Income, consumption and wealth Income, consumption and wealth

Why do we produce statistics on the joint distribution of income,
consumption and wealth?    Experimental statistics logo

Disparities in income and wealth are increasingly scrutinised, not only by the academic world but also by the public. The joint distribution of income, consumption and wealth data provides links between the three economic dimensions. These data help to describe more thoroughly material well-being and households' economic vulnerability. They also help to explain the dynamics of wealth inequalities.

Why are these data published as experimental statistics?

These statistics are based on the assumption that the link between income, consumption and wealth could be completely explained by the other variables such as age, household structure, etc. that all data sources have in common. While this assumption is well documented in academic literature, it can easily be challenged.

How are these statistics produced?

The dataset underlying these statistics is based on information from different data sources.

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European statistics user forum bannerTo help us improve these experimental statistics, users and researchers are invited to participate in the dedicated discussion on the European Statistics User Forum, focusing on the following questions:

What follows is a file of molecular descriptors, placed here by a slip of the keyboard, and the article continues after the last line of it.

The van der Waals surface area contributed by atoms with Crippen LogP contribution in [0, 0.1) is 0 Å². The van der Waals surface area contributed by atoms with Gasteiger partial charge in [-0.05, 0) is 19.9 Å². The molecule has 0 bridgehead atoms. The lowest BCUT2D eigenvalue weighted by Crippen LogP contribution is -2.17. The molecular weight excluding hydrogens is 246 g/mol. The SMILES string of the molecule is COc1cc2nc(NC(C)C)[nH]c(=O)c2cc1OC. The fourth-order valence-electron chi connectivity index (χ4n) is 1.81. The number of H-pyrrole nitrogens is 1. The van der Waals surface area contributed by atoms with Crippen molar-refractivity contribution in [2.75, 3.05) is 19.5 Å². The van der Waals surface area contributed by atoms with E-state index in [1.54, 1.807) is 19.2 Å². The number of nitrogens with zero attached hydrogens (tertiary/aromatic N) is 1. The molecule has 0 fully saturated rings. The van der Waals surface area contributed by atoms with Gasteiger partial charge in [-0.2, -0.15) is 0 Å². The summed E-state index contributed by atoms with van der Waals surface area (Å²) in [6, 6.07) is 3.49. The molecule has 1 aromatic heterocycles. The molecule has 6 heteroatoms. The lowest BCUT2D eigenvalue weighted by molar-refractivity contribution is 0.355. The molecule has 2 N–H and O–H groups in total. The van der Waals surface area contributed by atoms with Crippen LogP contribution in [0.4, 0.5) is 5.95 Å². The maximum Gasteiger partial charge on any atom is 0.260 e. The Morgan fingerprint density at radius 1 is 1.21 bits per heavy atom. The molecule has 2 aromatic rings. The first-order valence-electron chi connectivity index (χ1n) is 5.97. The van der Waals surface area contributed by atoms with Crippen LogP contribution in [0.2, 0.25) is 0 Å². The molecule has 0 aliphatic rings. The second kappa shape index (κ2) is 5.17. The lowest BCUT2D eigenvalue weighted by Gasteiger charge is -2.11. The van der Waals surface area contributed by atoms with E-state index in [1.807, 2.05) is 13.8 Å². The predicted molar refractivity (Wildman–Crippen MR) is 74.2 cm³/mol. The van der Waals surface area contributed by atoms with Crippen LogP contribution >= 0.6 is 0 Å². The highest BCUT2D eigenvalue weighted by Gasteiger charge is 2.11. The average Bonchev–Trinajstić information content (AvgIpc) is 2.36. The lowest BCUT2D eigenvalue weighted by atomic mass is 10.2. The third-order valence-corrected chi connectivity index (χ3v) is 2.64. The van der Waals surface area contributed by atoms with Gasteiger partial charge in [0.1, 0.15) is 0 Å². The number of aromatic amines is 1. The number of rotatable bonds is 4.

• How useful are such indicators? Would you recommend the publication of other indicators, which ones?
  • Would you recommend having access also to data on uncertainty? In case yes, would you like the statistics to come along with information on the range of plausible values for the indicator?

Here is a specific question for researchers who can be granted access to microdata for scientific purpose: Would you consider it useful to have access to scripts that performed the matching, provided that you have access to the necessary microdata?